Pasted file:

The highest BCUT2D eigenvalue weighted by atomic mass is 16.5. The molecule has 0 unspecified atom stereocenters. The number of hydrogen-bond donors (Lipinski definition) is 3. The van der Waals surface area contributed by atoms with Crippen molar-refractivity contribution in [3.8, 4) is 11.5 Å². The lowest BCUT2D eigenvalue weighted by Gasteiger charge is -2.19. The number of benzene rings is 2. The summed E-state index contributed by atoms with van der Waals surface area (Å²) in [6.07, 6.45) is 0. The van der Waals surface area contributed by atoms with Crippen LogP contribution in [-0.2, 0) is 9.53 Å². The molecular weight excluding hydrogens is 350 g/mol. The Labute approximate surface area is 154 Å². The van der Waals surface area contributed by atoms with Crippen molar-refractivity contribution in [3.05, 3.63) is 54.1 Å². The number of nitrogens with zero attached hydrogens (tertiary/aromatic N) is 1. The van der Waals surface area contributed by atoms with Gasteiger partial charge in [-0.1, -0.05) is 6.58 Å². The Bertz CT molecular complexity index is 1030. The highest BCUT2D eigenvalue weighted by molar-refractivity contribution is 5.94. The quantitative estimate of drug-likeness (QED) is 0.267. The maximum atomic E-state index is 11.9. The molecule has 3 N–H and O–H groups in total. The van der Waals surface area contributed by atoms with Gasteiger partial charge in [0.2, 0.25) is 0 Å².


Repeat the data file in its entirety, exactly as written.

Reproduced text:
The highest BCUT2D eigenvalue weighted by atomic mass is 16.5. The molecule has 0 unspecified atom stereocenters. The number of hydrogen-bond donors (Lipinski definition) is 3. The van der Waals surface area contributed by atoms with Crippen molar-refractivity contribution in [3.8, 4) is 11.5 Å². The lowest BCUT2D eigenvalue weighted by Gasteiger charge is -2.19. The number of benzene rings is 2. The summed E-state index contributed by atoms with van der Waals surface area (Å²) in [6.07, 6.45) is 0. The van der Waals surface area contributed by atoms with Crippen LogP contribution in [-0.2, 0) is 9.53 Å². The molecular weight excluding hydrogens is 350 g/mol. The Labute approximate surface area is 154 Å². The van der Waals surface area contributed by atoms with Crippen molar-refractivity contribution in [3.05, 3.63) is 54.1 Å². The number of nitrogens with zero attached hydrogens (tertiary/aromatic N) is 1. The van der Waals surface area contributed by atoms with Gasteiger partial charge in [-0.1, -0.05) is 6.58 Å². The Bertz CT molecular complexity index is 1030. The highest BCUT2D eigenvalue weighted by molar-refractivity contribution is 5.94. The quantitative estimate of drug-likeness (QED) is 0.267. The maximum atomic E-state index is 11.9. The molecule has 3 N–H and O–H groups in total. The van der Waals surface area contributed by atoms with Gasteiger partial charge in [0.2, 0.25) is 0 Å².